Hair loss can occur anywhere on the body and as a result of many different underlying factors, including genetics, hormonal shifts, disease, medical treatments and stress, but the most common type of hair loss among both men and women is androgenetic hair loss occurring on the scalp and sometimes referred to in men as “male pattern baldness.” [1]

About 35 million men and 21 million women have some form of androgenetic hair loss, also called androgenetic alopecia. [2] In men, this type of hair loss begins at the temples and moves slowly backward, usually along the sides with concomitant thinning at the top of the head, or crown. Eventually, many men experience partial or complete baldness. In women, androgenetic hair loss typically occurs during menopause and causes hair thinning all over the head without the hairline recession typical in men. Although the hair can become very sparse, most women do not experience complete baldness as a result of androgenetic hair loss.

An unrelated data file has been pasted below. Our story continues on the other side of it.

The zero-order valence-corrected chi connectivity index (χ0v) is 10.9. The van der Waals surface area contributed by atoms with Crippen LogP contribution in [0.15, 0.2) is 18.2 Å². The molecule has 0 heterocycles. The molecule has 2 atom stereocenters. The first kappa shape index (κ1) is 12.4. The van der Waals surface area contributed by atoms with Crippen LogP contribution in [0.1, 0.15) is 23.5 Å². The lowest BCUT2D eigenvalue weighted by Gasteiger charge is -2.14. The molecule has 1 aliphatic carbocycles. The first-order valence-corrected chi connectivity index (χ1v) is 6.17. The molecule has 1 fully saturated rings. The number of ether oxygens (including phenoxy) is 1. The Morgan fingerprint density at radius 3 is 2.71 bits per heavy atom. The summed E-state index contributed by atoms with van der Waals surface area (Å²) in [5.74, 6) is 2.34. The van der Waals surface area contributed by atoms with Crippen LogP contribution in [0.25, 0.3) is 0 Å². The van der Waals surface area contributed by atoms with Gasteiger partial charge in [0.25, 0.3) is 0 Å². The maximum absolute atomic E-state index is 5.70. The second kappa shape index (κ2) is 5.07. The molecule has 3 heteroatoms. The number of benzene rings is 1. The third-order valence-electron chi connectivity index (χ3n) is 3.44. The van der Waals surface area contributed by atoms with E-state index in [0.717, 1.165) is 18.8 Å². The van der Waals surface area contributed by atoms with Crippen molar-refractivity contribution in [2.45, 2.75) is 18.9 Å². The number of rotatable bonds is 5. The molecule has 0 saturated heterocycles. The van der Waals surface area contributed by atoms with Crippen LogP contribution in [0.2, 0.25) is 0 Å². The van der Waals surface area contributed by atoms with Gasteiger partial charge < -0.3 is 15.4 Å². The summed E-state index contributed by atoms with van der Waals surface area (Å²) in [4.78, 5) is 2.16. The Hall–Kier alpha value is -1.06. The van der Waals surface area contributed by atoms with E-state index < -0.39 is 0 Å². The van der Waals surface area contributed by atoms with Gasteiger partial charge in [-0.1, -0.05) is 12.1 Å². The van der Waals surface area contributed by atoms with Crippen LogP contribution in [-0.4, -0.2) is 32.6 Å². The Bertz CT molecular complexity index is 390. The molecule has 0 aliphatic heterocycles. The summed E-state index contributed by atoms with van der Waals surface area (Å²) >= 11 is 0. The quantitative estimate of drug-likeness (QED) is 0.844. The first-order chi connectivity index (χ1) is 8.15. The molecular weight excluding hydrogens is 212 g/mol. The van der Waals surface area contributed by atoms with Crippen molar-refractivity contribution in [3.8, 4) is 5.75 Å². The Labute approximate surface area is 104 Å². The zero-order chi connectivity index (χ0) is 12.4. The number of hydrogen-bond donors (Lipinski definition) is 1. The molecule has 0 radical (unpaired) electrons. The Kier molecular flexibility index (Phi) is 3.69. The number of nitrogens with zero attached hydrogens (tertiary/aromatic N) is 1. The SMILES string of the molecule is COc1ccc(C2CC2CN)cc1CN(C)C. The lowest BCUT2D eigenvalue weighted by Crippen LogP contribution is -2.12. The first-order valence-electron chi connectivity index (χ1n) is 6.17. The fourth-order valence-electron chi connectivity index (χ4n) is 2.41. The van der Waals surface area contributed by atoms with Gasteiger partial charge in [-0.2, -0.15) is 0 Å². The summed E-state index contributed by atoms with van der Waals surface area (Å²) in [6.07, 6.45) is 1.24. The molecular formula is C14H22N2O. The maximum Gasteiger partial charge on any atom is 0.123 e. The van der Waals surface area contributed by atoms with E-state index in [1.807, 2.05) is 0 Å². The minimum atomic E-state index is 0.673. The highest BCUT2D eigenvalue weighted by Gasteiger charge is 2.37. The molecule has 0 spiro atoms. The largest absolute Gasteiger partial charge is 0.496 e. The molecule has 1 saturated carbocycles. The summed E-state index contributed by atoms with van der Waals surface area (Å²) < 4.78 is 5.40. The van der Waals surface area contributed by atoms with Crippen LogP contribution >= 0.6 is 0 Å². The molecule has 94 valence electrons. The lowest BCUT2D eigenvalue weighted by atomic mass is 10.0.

In men, androgenetic alopecia has been linked with an increased risk for coronary heart disease (CAD), high blood pressure, diabetes, obesity, prostate enlargement and prostate cancer. In women, it’s been associated with an increased risk of polycystic ovary syndrome, or PCOS, which causes hormonal imbalances, irregular periods, weight gain, acne and excessive growth of hair on the body. [3]


Hair loss can occur as frank baldness or localized or disperse thinning on the scalp, face or any other area of hair growth on the body. In addition, research has shown hair loss can have a significant emotional impact affecting a person’s overall quality of life, body image, and senses of self-confidence and self-esteem. People with hair loss frequently experience depression and are less willing to socialize and less likely to enjoy social interactions. [4] [5] Specific symptoms of hair loss can depend on the underlying cause of the loss and may include [1]:

  • Gradual thinning
  • Circular bald spots or bald spots that occur in patches (common in alopecia areata)
  • Sudden hair loosening and loss (typical of some medicines, diseases and stress reactions)